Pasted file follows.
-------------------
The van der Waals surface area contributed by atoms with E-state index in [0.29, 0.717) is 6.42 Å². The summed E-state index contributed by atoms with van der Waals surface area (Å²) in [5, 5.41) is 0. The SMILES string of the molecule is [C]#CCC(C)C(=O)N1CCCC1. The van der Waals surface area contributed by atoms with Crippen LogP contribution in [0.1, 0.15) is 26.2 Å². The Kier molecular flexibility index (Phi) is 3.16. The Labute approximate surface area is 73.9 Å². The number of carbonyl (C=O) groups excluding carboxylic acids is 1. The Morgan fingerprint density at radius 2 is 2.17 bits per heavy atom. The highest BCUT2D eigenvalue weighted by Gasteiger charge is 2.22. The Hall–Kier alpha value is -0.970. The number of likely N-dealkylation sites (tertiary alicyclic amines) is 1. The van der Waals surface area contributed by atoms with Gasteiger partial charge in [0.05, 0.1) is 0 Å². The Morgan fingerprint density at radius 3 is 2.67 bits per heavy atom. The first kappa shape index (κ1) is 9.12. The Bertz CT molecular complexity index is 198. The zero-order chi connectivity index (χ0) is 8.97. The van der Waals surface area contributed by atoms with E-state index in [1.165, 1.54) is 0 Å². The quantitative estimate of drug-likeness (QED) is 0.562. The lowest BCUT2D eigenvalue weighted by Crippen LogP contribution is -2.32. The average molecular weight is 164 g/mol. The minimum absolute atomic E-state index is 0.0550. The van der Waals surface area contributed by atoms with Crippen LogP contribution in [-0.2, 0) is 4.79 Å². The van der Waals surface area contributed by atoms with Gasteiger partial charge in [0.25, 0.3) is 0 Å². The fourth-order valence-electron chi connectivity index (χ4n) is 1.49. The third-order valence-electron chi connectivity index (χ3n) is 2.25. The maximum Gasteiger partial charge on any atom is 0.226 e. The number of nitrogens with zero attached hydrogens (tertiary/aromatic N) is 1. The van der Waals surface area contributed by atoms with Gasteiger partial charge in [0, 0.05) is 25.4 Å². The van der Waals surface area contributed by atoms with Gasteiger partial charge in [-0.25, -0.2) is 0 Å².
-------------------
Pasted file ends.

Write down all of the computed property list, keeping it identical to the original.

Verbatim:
The van der Waals surface area contributed by atoms with E-state index in [0.29, 0.717) is 6.42 Å². The summed E-state index contributed by atoms with van der Waals surface area (Å²) in [5, 5.41) is 0. The SMILES string of the molecule is [C]#CCC(C)C(=O)N1CCCC1. The van der Waals surface area contributed by atoms with Crippen LogP contribution in [0.1, 0.15) is 26.2 Å². The Kier molecular flexibility index (Phi) is 3.16. The Labute approximate surface area is 73.9 Å². The number of carbonyl (C=O) groups excluding carboxylic acids is 1. The Morgan fingerprint density at radius 2 is 2.17 bits per heavy atom. The highest BCUT2D eigenvalue weighted by Gasteiger charge is 2.22. The Hall–Kier alpha value is -0.970. The number of likely N-dealkylation sites (tertiary alicyclic amines) is 1. The van der Waals surface area contributed by atoms with Gasteiger partial charge in [0.05, 0.1) is 0 Å². The Morgan fingerprint density at radius 3 is 2.67 bits per heavy atom. The first kappa shape index (κ1) is 9.12. The Bertz CT molecular complexity index is 198. The zero-order chi connectivity index (χ0) is 8.97. The van der Waals surface area contributed by atoms with E-state index in [1.165, 1.54) is 0 Å². The quantitative estimate of drug-likeness (QED) is 0.562. The lowest BCUT2D eigenvalue weighted by Crippen LogP contribution is -2.32. The average molecular weight is 164 g/mol. The minimum absolute atomic E-state index is 0.0550. The van der Waals surface area contributed by atoms with Crippen LogP contribution in [-0.2, 0) is 4.79 Å². The van der Waals surface area contributed by atoms with Gasteiger partial charge in [0.25, 0.3) is 0 Å². The fourth-order valence-electron chi connectivity index (χ4n) is 1.49. The third-order valence-electron chi connectivity index (χ3n) is 2.25. The maximum Gasteiger partial charge on any atom is 0.226 e. The number of nitrogens with zero attached hydrogens (tertiary/aromatic N) is 1. The van der Waals surface area contributed by atoms with Gasteiger partial charge in [0, 0.05) is 25.4 Å². The van der Waals surface area contributed by atoms with Gasteiger partial charge in [-0.25, -0.2) is 0 Å².